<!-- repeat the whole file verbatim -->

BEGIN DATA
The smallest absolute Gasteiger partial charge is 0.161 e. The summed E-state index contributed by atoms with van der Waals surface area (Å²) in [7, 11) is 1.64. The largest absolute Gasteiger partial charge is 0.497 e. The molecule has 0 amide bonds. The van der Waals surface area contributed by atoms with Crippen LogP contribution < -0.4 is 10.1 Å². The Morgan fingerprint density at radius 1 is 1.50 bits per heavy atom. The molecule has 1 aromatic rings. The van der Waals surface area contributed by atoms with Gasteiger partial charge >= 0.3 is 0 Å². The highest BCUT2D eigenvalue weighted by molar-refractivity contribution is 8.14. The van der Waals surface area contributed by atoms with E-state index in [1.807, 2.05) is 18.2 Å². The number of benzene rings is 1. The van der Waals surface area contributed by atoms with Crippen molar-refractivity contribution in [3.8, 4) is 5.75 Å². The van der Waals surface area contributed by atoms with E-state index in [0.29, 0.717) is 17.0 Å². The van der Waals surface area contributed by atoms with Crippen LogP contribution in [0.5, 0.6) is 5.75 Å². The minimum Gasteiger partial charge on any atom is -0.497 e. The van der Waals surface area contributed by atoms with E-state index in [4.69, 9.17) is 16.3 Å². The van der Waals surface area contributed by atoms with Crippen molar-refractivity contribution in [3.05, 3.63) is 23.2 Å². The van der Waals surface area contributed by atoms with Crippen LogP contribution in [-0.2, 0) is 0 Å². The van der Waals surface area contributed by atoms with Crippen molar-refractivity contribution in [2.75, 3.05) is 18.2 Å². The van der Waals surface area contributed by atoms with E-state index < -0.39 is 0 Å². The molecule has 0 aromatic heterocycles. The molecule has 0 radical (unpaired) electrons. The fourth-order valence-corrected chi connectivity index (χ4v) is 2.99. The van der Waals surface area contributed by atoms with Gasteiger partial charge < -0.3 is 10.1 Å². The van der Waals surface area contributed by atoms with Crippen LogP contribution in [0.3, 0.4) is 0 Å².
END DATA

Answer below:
The smallest absolute Gasteiger partial charge is 0.161 e. The summed E-state index contributed by atoms with van der Waals surface area (Å²) in [7, 11) is 1.64. The largest absolute Gasteiger partial charge is 0.497 e. The molecule has 0 amide bonds. The van der Waals surface area contributed by atoms with Crippen LogP contribution < -0.4 is 10.1 Å². The Morgan fingerprint density at radius 1 is 1.50 bits per heavy atom. The molecule has 1 aromatic rings. The van der Waals surface area contributed by atoms with Gasteiger partial charge >= 0.3 is 0 Å². The highest BCUT2D eigenvalue weighted by molar-refractivity contribution is 8.14. The van der Waals surface area contributed by atoms with E-state index in [1.807, 2.05) is 18.2 Å². The number of benzene rings is 1. The van der Waals surface area contributed by atoms with Crippen molar-refractivity contribution in [3.8, 4) is 5.75 Å². The van der Waals surface area contributed by atoms with E-state index in [0.29, 0.717) is 17.0 Å². The van der Waals surface area contributed by atoms with Crippen LogP contribution in [0.5, 0.6) is 5.75 Å². The minimum Gasteiger partial charge on any atom is -0.497 e. The van der Waals surface area contributed by atoms with E-state index in [4.69, 9.17) is 16.3 Å². The van der Waals surface area contributed by atoms with Crippen molar-refractivity contribution in [3.05, 3.63) is 23.2 Å². The van der Waals surface area contributed by atoms with Crippen LogP contribution in [-0.2, 0) is 0 Å². The van der Waals surface area contributed by atoms with Crippen molar-refractivity contribution in [2.75, 3.05) is 18.2 Å². The van der Waals surface area contributed by atoms with E-state index < -0.39 is 0 Å². The molecule has 0 aromatic heterocycles. The molecule has 0 radical (unpaired) electrons. The fourth-order valence-corrected chi connectivity index (χ4v) is 2.99. The van der Waals surface area contributed by atoms with Gasteiger partial charge < -0.3 is 10.1 Å². The van der Waals surface area contributed by atoms with Crippen LogP contribution in [0.3, 0.4) is 0 Å².